Update: September 21, 2022 — In an alarming escalation of social media control, and in line with recent amendments to the penal code, the military announced yesterday, September 20, that people could face up to 20 years imprisonment for liking and sharing anti-government posts of resistance groups. Social media companies must step up and support the people of Myanmar.
September 20, 2022 — The Myanmar junta’s intensifying control of online spaces must be stopped — Google and Meta must use their powers to intervene. As part of its efforts to dominate and weaponize the internet against people, the military is planning to “ban” Facebook (Meta) and YouTube (Google) across the country. Access to both platforms has already been curtailed, with some people using Virtual Private Networks (VPNs) to connect — a workaround likely to be penalized under the new censorship measures, and cemented in the disastrous draft cybersecurity law.
As military-run government agencies in Myanmar use Google products, and Meta has international sway, these companies can use their leverage to challenge the ban and the likelihood of the junta penalizing people for accessing blocked sites through other means.
“The Myanmar junta is determined to silence people by stamping out all means of communication and expression,” said Wai Phyo Myint, Asia Pacific Policy Analyst at Access Now. “The military aggressively propagates hate and stifles dissent, while creating communication blackholes that hide its own human rights violations.”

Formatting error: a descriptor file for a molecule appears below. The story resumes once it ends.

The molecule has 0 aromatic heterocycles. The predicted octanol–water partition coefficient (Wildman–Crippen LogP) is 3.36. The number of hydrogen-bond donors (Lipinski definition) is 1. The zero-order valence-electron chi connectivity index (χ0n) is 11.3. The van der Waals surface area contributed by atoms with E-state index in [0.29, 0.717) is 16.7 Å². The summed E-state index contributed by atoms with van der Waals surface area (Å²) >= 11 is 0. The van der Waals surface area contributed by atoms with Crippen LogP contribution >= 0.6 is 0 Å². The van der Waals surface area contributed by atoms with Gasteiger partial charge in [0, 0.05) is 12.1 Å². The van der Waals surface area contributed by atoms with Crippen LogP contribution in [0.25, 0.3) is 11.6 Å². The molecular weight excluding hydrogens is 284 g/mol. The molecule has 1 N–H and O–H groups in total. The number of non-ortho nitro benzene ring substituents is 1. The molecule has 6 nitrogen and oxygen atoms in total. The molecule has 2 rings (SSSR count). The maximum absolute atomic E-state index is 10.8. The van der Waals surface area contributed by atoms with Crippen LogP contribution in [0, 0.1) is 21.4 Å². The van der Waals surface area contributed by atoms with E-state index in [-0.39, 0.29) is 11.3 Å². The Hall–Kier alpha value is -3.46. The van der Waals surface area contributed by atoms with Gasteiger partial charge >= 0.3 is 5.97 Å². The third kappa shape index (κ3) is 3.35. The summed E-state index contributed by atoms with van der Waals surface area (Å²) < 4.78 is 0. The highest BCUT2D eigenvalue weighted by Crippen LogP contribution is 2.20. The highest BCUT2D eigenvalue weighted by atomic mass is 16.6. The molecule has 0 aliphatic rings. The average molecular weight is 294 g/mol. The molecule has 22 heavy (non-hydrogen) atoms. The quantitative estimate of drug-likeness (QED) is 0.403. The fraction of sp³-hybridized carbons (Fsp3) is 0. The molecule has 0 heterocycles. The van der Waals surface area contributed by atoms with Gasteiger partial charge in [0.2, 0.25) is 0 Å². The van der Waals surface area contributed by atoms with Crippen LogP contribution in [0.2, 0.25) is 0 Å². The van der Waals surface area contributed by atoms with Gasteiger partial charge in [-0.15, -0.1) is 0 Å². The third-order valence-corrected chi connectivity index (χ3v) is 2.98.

As serious rights violations proliferate offline, Myanmar’s online space is being choked through censorship and targeted internet shutdowns, while expanding CCTV infrastructure with facial recognition powers enables deeper surveillance. At the same time, the junta is developing Mtube to replace YouTube and it continues to promote the OKPar app as a Facebook-alternative.
“If the military-designed social media platforms gain a foothold in Myanmar, the junta will have absolute control over what gets posted, intensifying digital authoritarianism in the country,” said Golda Benjamin, Asia Pacific Campaigner at Access Now. “Google and Meta must join in the collective effort to push back against these authoritarian threats, given their immense financial resources and moral obligation to respect the rights of the people of Myanmar.”
Access Now calls on Google and Meta to invest in technical solutions that will enable people in Myanmar to safely access YouTube and Facebook. Google and Apple must take down the OKPar app from their stores, and commit to not hosting MTube once rolled out.
Companies have the responsibility to respect human rights and cannot allow their products and services to be used as part of the junta’s propaganda infrastructure. Big Tech must explore all means possible to protect the privacy and security of the millions of customers in Myanmar who trust and rely on them as the only outlet to freely exercise their fundamental rights.